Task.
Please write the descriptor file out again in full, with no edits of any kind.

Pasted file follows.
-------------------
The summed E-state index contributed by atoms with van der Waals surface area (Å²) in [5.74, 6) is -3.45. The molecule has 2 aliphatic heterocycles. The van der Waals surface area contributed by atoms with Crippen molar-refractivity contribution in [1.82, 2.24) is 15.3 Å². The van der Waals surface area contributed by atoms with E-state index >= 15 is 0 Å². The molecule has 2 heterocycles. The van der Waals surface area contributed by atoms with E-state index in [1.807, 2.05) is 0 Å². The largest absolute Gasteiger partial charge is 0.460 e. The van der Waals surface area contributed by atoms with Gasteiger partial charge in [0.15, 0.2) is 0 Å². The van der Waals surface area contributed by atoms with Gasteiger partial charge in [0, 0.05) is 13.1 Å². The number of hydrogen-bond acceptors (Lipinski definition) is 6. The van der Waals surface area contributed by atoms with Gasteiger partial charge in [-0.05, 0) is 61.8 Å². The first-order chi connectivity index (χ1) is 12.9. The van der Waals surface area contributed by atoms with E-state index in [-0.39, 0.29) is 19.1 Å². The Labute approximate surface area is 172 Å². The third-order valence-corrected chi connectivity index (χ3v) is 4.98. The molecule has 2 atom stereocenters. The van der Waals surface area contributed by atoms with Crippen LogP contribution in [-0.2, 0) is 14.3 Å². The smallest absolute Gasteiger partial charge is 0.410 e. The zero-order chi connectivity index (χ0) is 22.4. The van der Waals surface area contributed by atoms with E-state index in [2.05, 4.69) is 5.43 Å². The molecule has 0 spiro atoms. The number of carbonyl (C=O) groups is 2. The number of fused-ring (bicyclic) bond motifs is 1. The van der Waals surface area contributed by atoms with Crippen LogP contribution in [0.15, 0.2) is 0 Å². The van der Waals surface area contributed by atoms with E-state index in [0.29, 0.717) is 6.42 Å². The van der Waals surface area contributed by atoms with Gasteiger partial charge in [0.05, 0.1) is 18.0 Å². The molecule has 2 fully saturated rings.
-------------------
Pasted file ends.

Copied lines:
The summed E-state index contributed by atoms with van der Waals surface area (Å²) in [5.74, 6) is -3.45. The molecule has 2 aliphatic heterocycles. The van der Waals surface area contributed by atoms with Crippen molar-refractivity contribution in [1.82, 2.24) is 15.3 Å². The van der Waals surface area contributed by atoms with E-state index >= 15 is 0 Å². The molecule has 2 heterocycles. The van der Waals surface area contributed by atoms with E-state index in [1.807, 2.05) is 0 Å². The largest absolute Gasteiger partial charge is 0.460 e. The van der Waals surface area contributed by atoms with Gasteiger partial charge in [0.15, 0.2) is 0 Å². The van der Waals surface area contributed by atoms with Gasteiger partial charge in [0, 0.05) is 13.1 Å². The number of hydrogen-bond acceptors (Lipinski definition) is 6. The van der Waals surface area contributed by atoms with Gasteiger partial charge in [-0.05, 0) is 61.8 Å². The first-order chi connectivity index (χ1) is 12.9. The van der Waals surface area contributed by atoms with E-state index in [-0.39, 0.29) is 19.1 Å². The Labute approximate surface area is 172 Å². The third-order valence-corrected chi connectivity index (χ3v) is 4.98. The molecule has 2 atom stereocenters. The van der Waals surface area contributed by atoms with Crippen LogP contribution in [-0.2, 0) is 14.3 Å². The smallest absolute Gasteiger partial charge is 0.410 e. The zero-order chi connectivity index (χ0) is 22.4. The van der Waals surface area contributed by atoms with E-state index in [2.05, 4.69) is 5.43 Å². The molecule has 0 spiro atoms. The number of carbonyl (C=O) groups is 2. The number of fused-ring (bicyclic) bond motifs is 1. The van der Waals surface area contributed by atoms with Crippen LogP contribution in [0.15, 0.2) is 0 Å². The van der Waals surface area contributed by atoms with E-state index in [0.29, 0.717) is 6.42 Å². The van der Waals surface area contributed by atoms with Gasteiger partial charge in [0.05, 0.1) is 18.0 Å². The molecule has 2 fully saturated rings.